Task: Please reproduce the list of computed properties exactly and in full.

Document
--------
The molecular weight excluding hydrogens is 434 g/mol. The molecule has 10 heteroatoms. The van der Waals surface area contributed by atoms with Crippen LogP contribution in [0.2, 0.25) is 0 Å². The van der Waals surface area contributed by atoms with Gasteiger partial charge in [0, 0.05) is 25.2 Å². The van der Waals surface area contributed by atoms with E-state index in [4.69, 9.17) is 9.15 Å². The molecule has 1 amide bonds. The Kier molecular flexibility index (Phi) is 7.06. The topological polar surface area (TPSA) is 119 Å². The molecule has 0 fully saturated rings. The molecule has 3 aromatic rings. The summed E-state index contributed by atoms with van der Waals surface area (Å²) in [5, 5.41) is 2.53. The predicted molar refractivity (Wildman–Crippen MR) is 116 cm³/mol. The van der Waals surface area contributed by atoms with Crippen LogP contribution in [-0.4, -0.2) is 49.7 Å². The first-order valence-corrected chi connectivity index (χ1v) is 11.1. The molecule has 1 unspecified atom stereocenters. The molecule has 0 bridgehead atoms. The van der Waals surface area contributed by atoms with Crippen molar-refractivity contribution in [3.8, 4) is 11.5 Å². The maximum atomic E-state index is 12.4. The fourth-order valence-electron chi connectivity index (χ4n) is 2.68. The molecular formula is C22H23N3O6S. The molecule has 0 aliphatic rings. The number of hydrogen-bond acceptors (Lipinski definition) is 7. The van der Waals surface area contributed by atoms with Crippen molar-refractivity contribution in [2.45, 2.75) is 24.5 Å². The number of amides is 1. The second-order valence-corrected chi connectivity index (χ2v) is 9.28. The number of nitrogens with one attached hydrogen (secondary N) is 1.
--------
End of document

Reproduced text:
The molecular weight excluding hydrogens is 434 g/mol. The molecule has 10 heteroatoms. The van der Waals surface area contributed by atoms with Crippen LogP contribution in [0.2, 0.25) is 0 Å². The van der Waals surface area contributed by atoms with Gasteiger partial charge in [0, 0.05) is 25.2 Å². The van der Waals surface area contributed by atoms with E-state index in [4.69, 9.17) is 9.15 Å². The molecule has 1 amide bonds. The Kier molecular flexibility index (Phi) is 7.06. The topological polar surface area (TPSA) is 119 Å². The molecule has 0 fully saturated rings. The molecule has 3 aromatic rings. The summed E-state index contributed by atoms with van der Waals surface area (Å²) in [5, 5.41) is 2.53. The predicted molar refractivity (Wildman–Crippen MR) is 116 cm³/mol. The van der Waals surface area contributed by atoms with Crippen LogP contribution in [-0.4, -0.2) is 49.7 Å². The first-order valence-corrected chi connectivity index (χ1v) is 11.1. The molecule has 1 unspecified atom stereocenters. The molecule has 0 bridgehead atoms. The van der Waals surface area contributed by atoms with Crippen molar-refractivity contribution in [3.8, 4) is 11.5 Å². The maximum atomic E-state index is 12.4. The fourth-order valence-electron chi connectivity index (χ4n) is 2.68. The molecular formula is C22H23N3O6S. The molecule has 0 aliphatic rings. The number of hydrogen-bond acceptors (Lipinski definition) is 7. The van der Waals surface area contributed by atoms with Crippen molar-refractivity contribution in [2.45, 2.75) is 24.5 Å². The number of amides is 1. The second-order valence-corrected chi connectivity index (χ2v) is 9.28. The number of nitrogens with one attached hydrogen (secondary N) is 1.